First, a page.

[[Image:Nagayama Continuous Convective Assembling of Fine Particles Langmuir 1996 (3).JPG]]
 
[[Image:Nagayama Continuous Convective Assembling of Fine Particles Langmuir 1996 (3).JPG]]
  
The argument is right, though maybe the language is a little sloppy. The "increase" in capillary and disjoining pressures actually mean an increase of a negative pressure. The menisci formation actually creates ''lower'' pressure in the film, and the increasing disjoining/repulse force simply means that the film wants to be a certain thickness (not less). Thus, an inflow of water from the bulk would result in a less "strained" system.
+
The argument is right, though maybe the language is a little sloppy. The "increase" in capillary and disjoining pressures actually mean an increase of a negative pressure. The menisci formation and increase in curvature actually create ''lower'' pressure in the film, and the increasing disjoining/repulse force simply means that the film wants to be a certain thickness (not less). Thus, an inflow of water from the bulk would result in a less "strained" system.
  
 
The paper then goes on (with the use of balancing of fluxes) to figure out the rate of deposition of the colloids and how fast one has to withdraw the substrate from the suspension to deposit a monolayer film.
 
The paper then goes on (with the use of balancing of fluxes) to figure out the rate of deposition of the colloids and how fast one has to withdraw the substrate from the suspension to deposit a monolayer film.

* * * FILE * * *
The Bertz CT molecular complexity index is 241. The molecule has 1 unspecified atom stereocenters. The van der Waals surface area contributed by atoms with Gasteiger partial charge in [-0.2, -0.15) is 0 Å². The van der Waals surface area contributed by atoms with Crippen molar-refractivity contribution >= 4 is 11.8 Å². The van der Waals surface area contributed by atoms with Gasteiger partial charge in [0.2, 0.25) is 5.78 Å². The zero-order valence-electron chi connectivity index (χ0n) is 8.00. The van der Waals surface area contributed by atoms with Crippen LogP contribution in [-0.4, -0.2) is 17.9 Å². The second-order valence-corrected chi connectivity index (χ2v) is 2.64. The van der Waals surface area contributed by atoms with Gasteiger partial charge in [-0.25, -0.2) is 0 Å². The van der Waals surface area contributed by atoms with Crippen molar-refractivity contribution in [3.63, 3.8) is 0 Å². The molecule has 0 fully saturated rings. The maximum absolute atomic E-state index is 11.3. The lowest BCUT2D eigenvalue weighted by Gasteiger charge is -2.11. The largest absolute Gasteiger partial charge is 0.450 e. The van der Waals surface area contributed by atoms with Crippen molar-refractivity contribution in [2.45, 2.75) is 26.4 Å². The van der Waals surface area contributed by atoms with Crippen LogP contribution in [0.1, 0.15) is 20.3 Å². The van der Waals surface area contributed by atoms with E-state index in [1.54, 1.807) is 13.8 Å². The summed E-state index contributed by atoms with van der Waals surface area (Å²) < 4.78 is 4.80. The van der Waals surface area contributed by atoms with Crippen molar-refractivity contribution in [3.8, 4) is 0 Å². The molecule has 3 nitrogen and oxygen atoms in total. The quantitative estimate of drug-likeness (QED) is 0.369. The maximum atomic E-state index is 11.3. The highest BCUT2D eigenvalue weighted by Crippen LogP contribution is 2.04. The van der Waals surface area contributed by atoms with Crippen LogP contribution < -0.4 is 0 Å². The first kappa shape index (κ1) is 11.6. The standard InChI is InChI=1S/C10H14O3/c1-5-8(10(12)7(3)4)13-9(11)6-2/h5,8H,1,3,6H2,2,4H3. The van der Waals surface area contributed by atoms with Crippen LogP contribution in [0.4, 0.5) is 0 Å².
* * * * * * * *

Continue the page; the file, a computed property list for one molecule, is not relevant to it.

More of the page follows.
Latest revision as of 17:57, 29 November 2011

Original entry: Lidiya Mishchenko, APPHY 226, Spring 2009

Reference

Antony S. Dimitrov and Kuniaki Nagayama, Langmuir 1996, 12, 1303-1311


Keywords

Convective assembly, Colloid, Disjoining pressure, Force balance, Hyrdostatic pressure,Dynamic equilibrium

Abstract

"Forming regular textures of an arbitrary size on smooth solid surfaces is the challenge of future technology to produce new types of optical gratings, optical filters, antireflective surface coatings, selective solar absorbers, data storage, and microelectronics. Here we present a novel approach to form such sophisticated textures: controlling the growth of particle arrays on smooth and wettable solid surfaces. The obtained centimeter-size polycrystalline monolayer films consist of closely packed fine particles. Coloring of the monolayer which arises from the light diffraction, interference, and scattering exclusively inherent in textured films shows the size of the differently oriented crystal domains building the film. The results show that the higher the particle monodispersity, the lower the particle volume fraction, and the higher the environmental humidity, the larger the size of the forming domains."


Soft Matter Example

The theory in this paper serves as a seminal work for understanding convective colloidal assembly. The basic principle is that if a wetting vertical substrate is withdrawn from a solution of colloidal crystals at a particular rate (as calculated in the paper), one may be able to deposit a monolayer of colloids on the substrate (with deposition at the meniscus).